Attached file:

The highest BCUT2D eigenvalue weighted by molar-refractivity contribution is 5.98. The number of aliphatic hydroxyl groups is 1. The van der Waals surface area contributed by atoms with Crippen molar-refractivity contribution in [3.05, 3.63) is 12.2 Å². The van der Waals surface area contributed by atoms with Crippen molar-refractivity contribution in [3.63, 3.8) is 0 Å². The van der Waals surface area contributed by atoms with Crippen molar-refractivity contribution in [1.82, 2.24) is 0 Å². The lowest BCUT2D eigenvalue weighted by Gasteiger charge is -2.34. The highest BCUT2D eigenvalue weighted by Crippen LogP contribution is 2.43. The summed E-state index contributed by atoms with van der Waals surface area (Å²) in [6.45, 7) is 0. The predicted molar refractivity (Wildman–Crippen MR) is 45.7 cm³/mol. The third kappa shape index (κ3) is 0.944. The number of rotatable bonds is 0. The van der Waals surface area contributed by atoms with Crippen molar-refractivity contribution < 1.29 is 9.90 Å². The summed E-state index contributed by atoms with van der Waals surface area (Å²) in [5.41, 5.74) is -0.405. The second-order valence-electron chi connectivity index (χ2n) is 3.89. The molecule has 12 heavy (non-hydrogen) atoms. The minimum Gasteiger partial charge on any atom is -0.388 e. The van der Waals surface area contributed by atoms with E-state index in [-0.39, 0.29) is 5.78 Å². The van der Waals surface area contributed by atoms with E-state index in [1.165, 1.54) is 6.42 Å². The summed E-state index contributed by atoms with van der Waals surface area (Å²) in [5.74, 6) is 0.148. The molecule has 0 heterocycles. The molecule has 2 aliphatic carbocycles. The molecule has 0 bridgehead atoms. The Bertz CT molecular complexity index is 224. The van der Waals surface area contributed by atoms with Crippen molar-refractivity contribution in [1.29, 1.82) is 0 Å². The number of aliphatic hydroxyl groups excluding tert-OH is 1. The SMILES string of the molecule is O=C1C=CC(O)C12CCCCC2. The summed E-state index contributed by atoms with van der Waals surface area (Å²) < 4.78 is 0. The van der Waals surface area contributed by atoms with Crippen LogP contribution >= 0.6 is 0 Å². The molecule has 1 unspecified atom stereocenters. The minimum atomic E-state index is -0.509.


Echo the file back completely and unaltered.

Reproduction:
The highest BCUT2D eigenvalue weighted by molar-refractivity contribution is 5.98. The number of aliphatic hydroxyl groups is 1. The van der Waals surface area contributed by atoms with Crippen molar-refractivity contribution in [3.05, 3.63) is 12.2 Å². The van der Waals surface area contributed by atoms with Crippen molar-refractivity contribution in [3.63, 3.8) is 0 Å². The van der Waals surface area contributed by atoms with Crippen molar-refractivity contribution in [1.82, 2.24) is 0 Å². The lowest BCUT2D eigenvalue weighted by Gasteiger charge is -2.34. The highest BCUT2D eigenvalue weighted by Crippen LogP contribution is 2.43. The summed E-state index contributed by atoms with van der Waals surface area (Å²) in [6.45, 7) is 0. The predicted molar refractivity (Wildman–Crippen MR) is 45.7 cm³/mol. The third kappa shape index (κ3) is 0.944. The number of rotatable bonds is 0. The van der Waals surface area contributed by atoms with Crippen molar-refractivity contribution < 1.29 is 9.90 Å². The summed E-state index contributed by atoms with van der Waals surface area (Å²) in [5.41, 5.74) is -0.405. The second-order valence-electron chi connectivity index (χ2n) is 3.89. The molecule has 12 heavy (non-hydrogen) atoms. The minimum Gasteiger partial charge on any atom is -0.388 e. The van der Waals surface area contributed by atoms with E-state index in [-0.39, 0.29) is 5.78 Å². The van der Waals surface area contributed by atoms with E-state index in [1.165, 1.54) is 6.42 Å². The summed E-state index contributed by atoms with van der Waals surface area (Å²) in [5.74, 6) is 0.148. The molecule has 0 heterocycles. The molecule has 2 aliphatic carbocycles. The molecule has 0 bridgehead atoms. The Bertz CT molecular complexity index is 224. The van der Waals surface area contributed by atoms with Crippen molar-refractivity contribution in [1.29, 1.82) is 0 Å². The number of aliphatic hydroxyl groups excluding tert-OH is 1. The SMILES string of the molecule is O=C1C=CC(O)C12CCCCC2. The summed E-state index contributed by atoms with van der Waals surface area (Å²) < 4.78 is 0. The van der Waals surface area contributed by atoms with Crippen LogP contribution >= 0.6 is 0 Å². The molecule has 1 unspecified atom stereocenters. The minimum atomic E-state index is -0.509.